When bonding indirect restorations, do you need to polish the resin cement gap? The simple answer is yes!
The best seal of an indirect restoration to the tooth is achieved by bonding with composite resin. To achieve a long-term, biologically sound outcome, it is recommended you polish the resin cement gap.
Why is it important to polish the resin cement gap?
Unpolished resin is rough. This roughness allows for biofilm formation, bacterial adherence, and colonization, resulting in gingival inflammation. This is especially true if the preparation finish line is placed subgingival. It has been reported in the literature that the range of cement margin widths range from 20 to 373 microns.
The additional challenge in the removal of excess cement is that most adhesives and resin cements are translucent and colorless, so it is difficult to see if the excess cement has been removed. Using an adhesive and cement that are radiopaque can be beneficial so radiographs can be used to help identify the location of excess material.
Unpolished resin cements are in the roughness range of 1.0 to 1.7 microns. Plaque accumulation is significantly reduced if the surface roughness is less than 0.2 microns. The only way to achieve this is with a 2-step polishing process.
I recommend using composite resin polishing cups. A flexible cup allows the cup to adapt to the convex surfaces of the tooth and restoration, and composite resin polishers will not damage the ceramic material.
Some clinicians recommend ceramic polishers, but the composition and shape of particles used in ceramic polishers is too abrasive for composite resin. Using ceramic polishers will also change the surface of the ceramic restoration, potentially removing any overglaze material or stains that were used to achieve the proper esthetics.
How to polish the resin cement gap — clinical steps
It is best to achieve the desired ceramic surface extra-orally, not after restoration insertion.
The clinical steps that I perform during restoration insertion are:
- Remove the provisional restoration.
- Clean the tooth with flour of pumice and a soft/flexible prophy cup at slow speed (2,000-4,000 rpm). It is critical to place the rubber cup into the sulcus, apical to the preparation finish line. Removing the bacterial biofilm here is important.
- Airborne particle abrasion of the preparation with 27-50 micron aluminum oxide at low pressure (15 to 30 psi), 1 cm from the surface for a few seconds (5 seconds maximum).
- Place a gingival retraction cord to isolate the tooth.
- Etch the tooth with 35 percent phosphoric acid for 30 seconds on enamel surfaces and 15 seconds if it is dentin/cementum.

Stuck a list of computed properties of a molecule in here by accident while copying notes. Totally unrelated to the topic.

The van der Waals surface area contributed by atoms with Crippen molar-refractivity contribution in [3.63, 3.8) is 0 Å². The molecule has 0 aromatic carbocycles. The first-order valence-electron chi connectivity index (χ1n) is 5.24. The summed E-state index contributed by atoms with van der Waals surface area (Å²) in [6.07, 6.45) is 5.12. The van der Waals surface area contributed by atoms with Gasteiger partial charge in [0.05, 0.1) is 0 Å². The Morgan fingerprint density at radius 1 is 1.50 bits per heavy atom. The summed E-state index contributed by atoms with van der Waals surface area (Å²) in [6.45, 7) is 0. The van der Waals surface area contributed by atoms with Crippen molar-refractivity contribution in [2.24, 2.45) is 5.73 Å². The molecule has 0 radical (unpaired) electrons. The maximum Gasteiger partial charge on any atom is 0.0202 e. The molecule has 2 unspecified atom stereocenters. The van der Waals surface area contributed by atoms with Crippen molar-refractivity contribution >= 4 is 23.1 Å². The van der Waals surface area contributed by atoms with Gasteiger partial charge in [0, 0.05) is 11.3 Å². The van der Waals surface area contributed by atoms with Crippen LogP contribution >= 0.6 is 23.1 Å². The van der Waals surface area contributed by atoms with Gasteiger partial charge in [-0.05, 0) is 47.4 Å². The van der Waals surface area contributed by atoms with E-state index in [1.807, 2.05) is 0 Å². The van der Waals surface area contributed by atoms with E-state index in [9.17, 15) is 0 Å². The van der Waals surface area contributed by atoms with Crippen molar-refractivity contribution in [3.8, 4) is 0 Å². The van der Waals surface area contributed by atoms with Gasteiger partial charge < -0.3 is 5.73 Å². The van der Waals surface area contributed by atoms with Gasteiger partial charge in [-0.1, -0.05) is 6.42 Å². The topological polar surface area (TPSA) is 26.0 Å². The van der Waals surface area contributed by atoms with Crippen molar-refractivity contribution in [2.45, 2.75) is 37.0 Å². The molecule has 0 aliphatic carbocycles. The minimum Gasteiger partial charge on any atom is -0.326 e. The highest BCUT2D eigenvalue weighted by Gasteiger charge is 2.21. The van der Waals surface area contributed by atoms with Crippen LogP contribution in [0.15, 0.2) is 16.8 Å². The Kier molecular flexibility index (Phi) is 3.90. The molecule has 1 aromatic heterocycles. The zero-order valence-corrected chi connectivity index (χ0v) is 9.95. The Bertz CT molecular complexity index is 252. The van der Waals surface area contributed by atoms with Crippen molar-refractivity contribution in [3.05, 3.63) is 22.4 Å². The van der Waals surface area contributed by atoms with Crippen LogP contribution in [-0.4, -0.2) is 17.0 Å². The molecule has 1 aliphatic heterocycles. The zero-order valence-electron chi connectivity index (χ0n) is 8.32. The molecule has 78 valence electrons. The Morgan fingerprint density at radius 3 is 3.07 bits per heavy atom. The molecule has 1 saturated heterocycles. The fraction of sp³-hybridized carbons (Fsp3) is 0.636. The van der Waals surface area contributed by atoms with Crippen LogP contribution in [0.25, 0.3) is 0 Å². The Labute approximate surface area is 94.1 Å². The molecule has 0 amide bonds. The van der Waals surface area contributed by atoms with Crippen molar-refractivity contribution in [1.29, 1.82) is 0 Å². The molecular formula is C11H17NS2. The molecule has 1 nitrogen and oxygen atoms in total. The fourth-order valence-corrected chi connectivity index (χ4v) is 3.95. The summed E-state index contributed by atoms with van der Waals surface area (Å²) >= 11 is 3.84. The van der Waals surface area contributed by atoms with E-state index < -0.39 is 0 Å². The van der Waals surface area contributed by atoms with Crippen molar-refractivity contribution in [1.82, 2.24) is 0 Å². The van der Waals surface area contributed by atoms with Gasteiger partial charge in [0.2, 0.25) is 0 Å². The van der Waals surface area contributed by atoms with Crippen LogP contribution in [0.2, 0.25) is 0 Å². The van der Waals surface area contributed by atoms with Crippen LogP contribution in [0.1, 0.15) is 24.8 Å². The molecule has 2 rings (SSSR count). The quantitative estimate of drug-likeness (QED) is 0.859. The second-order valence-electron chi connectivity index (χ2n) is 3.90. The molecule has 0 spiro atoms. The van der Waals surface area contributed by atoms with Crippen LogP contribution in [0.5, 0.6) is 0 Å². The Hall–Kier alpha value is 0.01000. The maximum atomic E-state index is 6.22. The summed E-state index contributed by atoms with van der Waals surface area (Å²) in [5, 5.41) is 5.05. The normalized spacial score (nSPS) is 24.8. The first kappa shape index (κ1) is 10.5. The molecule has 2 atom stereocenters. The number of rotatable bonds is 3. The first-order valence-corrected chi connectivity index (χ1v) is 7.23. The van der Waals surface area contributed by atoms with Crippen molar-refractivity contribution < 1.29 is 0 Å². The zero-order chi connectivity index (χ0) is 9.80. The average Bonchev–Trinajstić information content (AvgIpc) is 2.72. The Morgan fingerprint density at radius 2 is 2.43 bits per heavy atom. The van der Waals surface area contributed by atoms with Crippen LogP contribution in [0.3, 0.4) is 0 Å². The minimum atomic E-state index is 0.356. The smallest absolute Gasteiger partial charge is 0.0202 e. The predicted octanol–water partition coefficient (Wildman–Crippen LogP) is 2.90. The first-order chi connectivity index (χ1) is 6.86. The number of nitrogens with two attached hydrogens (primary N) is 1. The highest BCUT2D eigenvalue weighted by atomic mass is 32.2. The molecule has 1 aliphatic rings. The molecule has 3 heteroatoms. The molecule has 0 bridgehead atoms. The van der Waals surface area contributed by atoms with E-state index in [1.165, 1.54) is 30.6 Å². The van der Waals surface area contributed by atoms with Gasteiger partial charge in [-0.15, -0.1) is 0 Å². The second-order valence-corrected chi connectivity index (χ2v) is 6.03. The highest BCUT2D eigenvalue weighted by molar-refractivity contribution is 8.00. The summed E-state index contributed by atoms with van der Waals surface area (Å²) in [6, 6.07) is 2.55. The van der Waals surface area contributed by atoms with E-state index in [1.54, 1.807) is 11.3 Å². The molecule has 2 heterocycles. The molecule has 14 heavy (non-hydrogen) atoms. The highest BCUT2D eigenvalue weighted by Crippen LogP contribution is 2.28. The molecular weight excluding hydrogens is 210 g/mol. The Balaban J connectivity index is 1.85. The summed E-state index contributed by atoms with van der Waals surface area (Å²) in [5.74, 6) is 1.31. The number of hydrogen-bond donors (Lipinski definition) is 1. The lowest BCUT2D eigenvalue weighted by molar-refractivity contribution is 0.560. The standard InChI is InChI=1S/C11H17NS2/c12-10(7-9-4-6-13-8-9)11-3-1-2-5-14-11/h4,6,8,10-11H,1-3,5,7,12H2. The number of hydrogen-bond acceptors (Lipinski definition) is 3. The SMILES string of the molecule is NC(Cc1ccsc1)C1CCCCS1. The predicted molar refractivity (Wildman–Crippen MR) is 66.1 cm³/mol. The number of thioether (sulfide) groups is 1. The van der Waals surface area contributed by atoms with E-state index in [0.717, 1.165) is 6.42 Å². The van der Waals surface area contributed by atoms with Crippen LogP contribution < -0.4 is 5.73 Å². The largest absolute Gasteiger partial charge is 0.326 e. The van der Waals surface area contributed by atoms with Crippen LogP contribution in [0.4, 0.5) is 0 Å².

- Rinse with water for at least 30 seconds.
- Remove the retraction cord.
- Apply the adhesive with a scrubbing action. Apply four coats and follow manufacturers recommendations.
- Air thin and evaporate the solvent.
- Place the restoration on the tooth. The resin cement must cover 100 percent of the intaglio surface and extend slightly over the margin to the outer aspects of the restoration. Excess cement should be expressed at 100% of the margins.
- Spot cure for two seconds or clean the excess resin cement with a synthetic hairbrush. Some clinicians floss at this point — I do not, because I am afraid I may dislodge the restoration. If the cement is spot cured, I only push on the excess bead to move it slightly, but do not remove it.
- Apply glycerin over all margins.
- Light cure for at least 40 seconds per surface.
- Remove cured excess resin cement with a #12 surgical blade or small scaler. It is difficult to see the clear adhesive and resin cement. Air dry to help visualize the remaining cement. Alternately, apply alcohol with a microbrush and the resin will be identified.
- Begin the 2-step polishing of the resin cement which fills the gap between the tooth and restoration. First, use the Universal Composite Polisher – green cup (Brasseler USA). Use speeds ranging between 5,000 - 8,000 rpm. Second, use the Universal Composite Polisher – pink cup (Brasseler, USA), using speeds between 2,000 – 5,000 rpms.
Using these polishers and techniques will result in smooth composite resin cement line with less bacterial adherence and healthier gingival tissue.
Robert Winter, D.D.S., is a member of Spear Resident Faculty.
- Glauser S, Astasov-Frauenhoffer M, Muller JA, Fischer J, Waltimo T, Rohr N. Bacterial Colonization of Resin Composite Cements: Influence of Material Composition and Surface Roughness. Eur. J. Oral Sci (2017) 125 (4): 294-302.
- Rohr N, Bertschinger N, Fischer J, Filippi A, Zitzmann NU. Influence of Material Surface Roughness of Resin Composite Cements on Fibroblast Behavior. Oper Dent (2020) 45(5): 528-536.